Brief History of Web Uploads
The upload support in the Microsoft web platform has come quite a long way since the early days of IIS. Unfortunately, a number of remaining limitations have made it difficult to offer a quality upload experience, especially for high-traffic sites.
As more and more websites rely on user generated content, and in general storing data in the cloud, the need to support reliable and scalable web uploads has become more important than ever.
Today, after almost a year of beta testing with some of the world’s largest web sites, LeanServer is announcing a breakthrough upload solution that finally enables fast, reliable, and scalable uploads to any ASP.NET, ASP, or PHP application on the Microsoft web platform.
To help explain our motivation for building it, I wanted to revisit the history of upload support in the platform - and explain the challenges we sought to resolve.
Brief History of Uploads
In the days of Active Server Pages (ASP), web applications did not have any built-in way to extract file uploads from the POST data sent by browsers. To implement this, one had to write a custom multipart/form-data parser or use one of the several third party COM plug-ins that did the parsing.
ASP.NET brought built-in support for accessing and saving uploaded files through the FileUpload control. ASP.NET itself synchronously preloaded the entire POST data in memory, and then parsed it to extract the files and other POST form values needed to populate the Request.Form collection/postback processing.
Unfortunately, customers complained that upload processing quickly lead to OutOfMemory exceptions due to the need to store the entire file contents in memory. This severely limited both the upload size and the scalability of uploads, as the CLR heap quickly fragmented and ran out of memory – sometimes after just a few 200Mb uploads.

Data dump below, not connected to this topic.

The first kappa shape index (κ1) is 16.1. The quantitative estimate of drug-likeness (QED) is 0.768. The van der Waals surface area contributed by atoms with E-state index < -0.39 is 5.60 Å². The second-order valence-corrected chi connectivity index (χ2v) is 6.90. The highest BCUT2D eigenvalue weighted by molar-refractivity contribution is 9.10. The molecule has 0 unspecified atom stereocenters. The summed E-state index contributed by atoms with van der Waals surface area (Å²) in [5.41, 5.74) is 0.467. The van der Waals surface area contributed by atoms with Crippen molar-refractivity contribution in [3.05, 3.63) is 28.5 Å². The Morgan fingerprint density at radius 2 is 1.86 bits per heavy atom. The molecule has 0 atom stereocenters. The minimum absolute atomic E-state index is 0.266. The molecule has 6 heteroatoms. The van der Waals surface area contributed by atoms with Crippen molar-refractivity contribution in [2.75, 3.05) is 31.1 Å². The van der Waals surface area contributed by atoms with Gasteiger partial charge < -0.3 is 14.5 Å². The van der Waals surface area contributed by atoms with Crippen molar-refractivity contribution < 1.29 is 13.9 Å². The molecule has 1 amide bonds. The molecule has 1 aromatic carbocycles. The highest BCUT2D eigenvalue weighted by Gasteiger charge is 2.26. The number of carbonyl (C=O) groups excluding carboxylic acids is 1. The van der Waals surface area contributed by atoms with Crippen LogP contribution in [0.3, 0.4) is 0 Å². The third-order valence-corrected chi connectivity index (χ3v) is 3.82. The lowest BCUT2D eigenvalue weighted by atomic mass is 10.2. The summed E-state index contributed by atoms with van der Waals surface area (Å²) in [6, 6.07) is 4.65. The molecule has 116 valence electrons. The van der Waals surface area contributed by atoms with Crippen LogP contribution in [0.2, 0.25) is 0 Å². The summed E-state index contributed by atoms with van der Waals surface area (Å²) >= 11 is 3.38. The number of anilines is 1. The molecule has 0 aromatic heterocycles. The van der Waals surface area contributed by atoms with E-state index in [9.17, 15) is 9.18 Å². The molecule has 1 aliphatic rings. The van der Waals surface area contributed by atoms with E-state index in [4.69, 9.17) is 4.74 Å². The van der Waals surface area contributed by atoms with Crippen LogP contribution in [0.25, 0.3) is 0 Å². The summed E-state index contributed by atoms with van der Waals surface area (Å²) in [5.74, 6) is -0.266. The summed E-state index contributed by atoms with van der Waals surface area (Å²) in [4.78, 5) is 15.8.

ASP.NET 2.0 solved this problem by adding the Upload Disk Buffering feature (Incidentally I was the PM for when I started at Microsoft in 2003). This feature allowed the POST data to be saved to disk after it exceeded a configured threshold (80Kb by default), alleviating the need to store the entire upload in memory. After the entire POST body was preloaded to disk, ASP.NET’s form parser extracted the uploaded files and allowed them to be saved.
This helped a lot. Now, it was possible to both upload bigger files without running out of memory (up to the internal ASP.NET limit of 2Gb), and handle more concurrent uploads. (Interestingly, not everyone was aware of this feature – and much of the third party content on the web still leads people to believe that modern ASP.NET applications cannot handle larger uploads without memory problems).
Unfortunately, these improvements left a number of critical limitations:
Every upload consumed an ASP.NET worker thread. As the number of active uploads grows (uploads can take a long time), it leads to thread starvation and eventually complete deadlock for both upload processing and the rest of the ASP.NET application. Unfortunately, any third party ASP.NET module had the same problem.